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Two-Inch Latino Role Models, For Good Or Ill


May 1, 2003
Copyright © 2003
THE NEW YORK TIMES. All rights reserved. 

CHICAGO, April 30 – Shady, as she is known in the barrio, wears black sunglasses and a gray overcoat to disguise herself. She is ashamed to let friends and neighbors know she works as a stripper to support her son.

Willie G, a former gangster paralyzed from the waist down as a result of a gang fight, has turned his life around. He works as a youth counselor, trying to steer children away from the path he chose.

El Profe, a high school teacher with a master's degree in education, could have left this town long ago, but he vowed to stay and teach the children who face the same challenges he had to overcome.

Shady, Willie G and El Profe are not real people; they are the Homies, plastic figures two inches tall that caricature a segment of urban Mexican-Americans. They have become a phenomenon, finding a place in a postpolitically correct world in which racial and ethnic stereotypes are being embraced in a self-consciously humorous way precisely to subvert them.

The Homies' creator, David Gonzales, a 43-year-old Mexican-American from Richmond, Calif., has watched his product move from gum-ball machines in mostly minority neighborhoods in 1998 to national retail chains like Urban Outfitters, Spencer Gifts and Tower Records. Sales of the figures have grown into the tens of millions. There are about 120 Homies characters, each one with a profile on the Web. Mr. Gonzales has also branched out with new lines and a deal with one of the nation's largest publishers of children's books.

But like Bart Simpson and the "South Park" crew, the Homies have not been warmly received everywhere. Some say they exploit Mexican-American stereotypes and are a negative example of Latino culture.

Walter Ornelas, director of the Yollocalli Youth Museum, an outgrowth of the Mexican Fine Arts Center Museum here, said that Mexican-Americans might be embracing the Homies because they are one of the few representations of Latinos in pop culture, even though they highlight painful stereotypes. The figures – with their tattoos, baggy pants, knit caps, short skirts and tight, midriff-bearing shirts – look like "little hoodlums," he said.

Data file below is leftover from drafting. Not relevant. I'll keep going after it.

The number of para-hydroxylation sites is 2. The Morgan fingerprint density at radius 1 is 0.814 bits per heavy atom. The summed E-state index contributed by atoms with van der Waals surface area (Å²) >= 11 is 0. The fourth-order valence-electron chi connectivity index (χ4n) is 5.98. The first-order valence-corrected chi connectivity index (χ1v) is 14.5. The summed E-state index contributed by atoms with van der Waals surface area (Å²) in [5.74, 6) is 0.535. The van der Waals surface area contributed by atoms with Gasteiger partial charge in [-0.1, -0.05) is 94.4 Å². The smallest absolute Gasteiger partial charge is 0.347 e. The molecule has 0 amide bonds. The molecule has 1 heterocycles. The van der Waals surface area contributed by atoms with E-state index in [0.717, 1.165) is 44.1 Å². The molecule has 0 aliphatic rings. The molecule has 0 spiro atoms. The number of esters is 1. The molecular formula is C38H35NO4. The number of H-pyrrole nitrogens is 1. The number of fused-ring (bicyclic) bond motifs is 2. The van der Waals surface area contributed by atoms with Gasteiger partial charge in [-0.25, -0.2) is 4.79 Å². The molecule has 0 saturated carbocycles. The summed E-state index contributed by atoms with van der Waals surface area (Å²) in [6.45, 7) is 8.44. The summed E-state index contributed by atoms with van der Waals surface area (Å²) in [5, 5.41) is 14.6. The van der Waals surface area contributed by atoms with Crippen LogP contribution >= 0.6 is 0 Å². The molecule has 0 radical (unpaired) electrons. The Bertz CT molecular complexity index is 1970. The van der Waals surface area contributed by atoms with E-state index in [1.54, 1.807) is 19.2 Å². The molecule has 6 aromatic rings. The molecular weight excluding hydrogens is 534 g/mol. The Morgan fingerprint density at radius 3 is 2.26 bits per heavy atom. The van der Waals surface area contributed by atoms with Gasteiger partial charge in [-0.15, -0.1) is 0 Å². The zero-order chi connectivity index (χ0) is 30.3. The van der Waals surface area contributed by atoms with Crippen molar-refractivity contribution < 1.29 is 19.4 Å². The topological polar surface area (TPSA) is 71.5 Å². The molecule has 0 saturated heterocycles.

"'For high school kids it's not a very positive image for them to be relating to," Mr. Ornelas said. "Why can't they make little doctors or lawyers?"

The Los Angeles Police Department had a similar complaint in 1999, shortly after the Homies appeared in Hispanic neighborhoods. Police officials said the figures promoted street gangs, and they encouraged stores to stop selling them.

Mr. Gonzales said he was not exploiting Mexican-American culture but celebrating it.

"Not all of the characters are role models, but it is a reflection of real life," he said in an interview. "I have seen a lot of people in bad situations who were good people, like Shady. There is always another story to someone's life, what makes them do what they do. I see no harm in what I'm doing here."

Mr. Gonzales and fans of his figures argue that Mexican-Americans do not need cultural guardians to tell them what is acceptable.

"There is a certain power statement that says: `We can laugh at this. We don't need you to protect us,' " said Robert J. Thompson, a professor of media and popular culture at Syracuse University.

He compared the Homies to the two African-American characters who sold stolen electronics out of the back of an ever-moving van on the television show "In Living Color": they were stereotypes but also received as sendups of stereotypes. The comedian Margaret Cho similarly played with ethnic stereotypes in her mid-90's sitcom "All American Girl," in which she lampooned fellow Korean-Americans.

The Homies, an outgrowth of a cartoon that Mr. Gonzales began sketching in high school, include a wino, who turned to alcohol after his dot-com failed, and a girl who lost her boyfriend, a talented college-bound artist, in a "senseless act of violence." The figures are traded on eBay and among children. They sell for 50 cents in gum-ball machines, and a set of six characters is $7.99 on the Homie Web site, Sets of 24 characters sell for $23 online.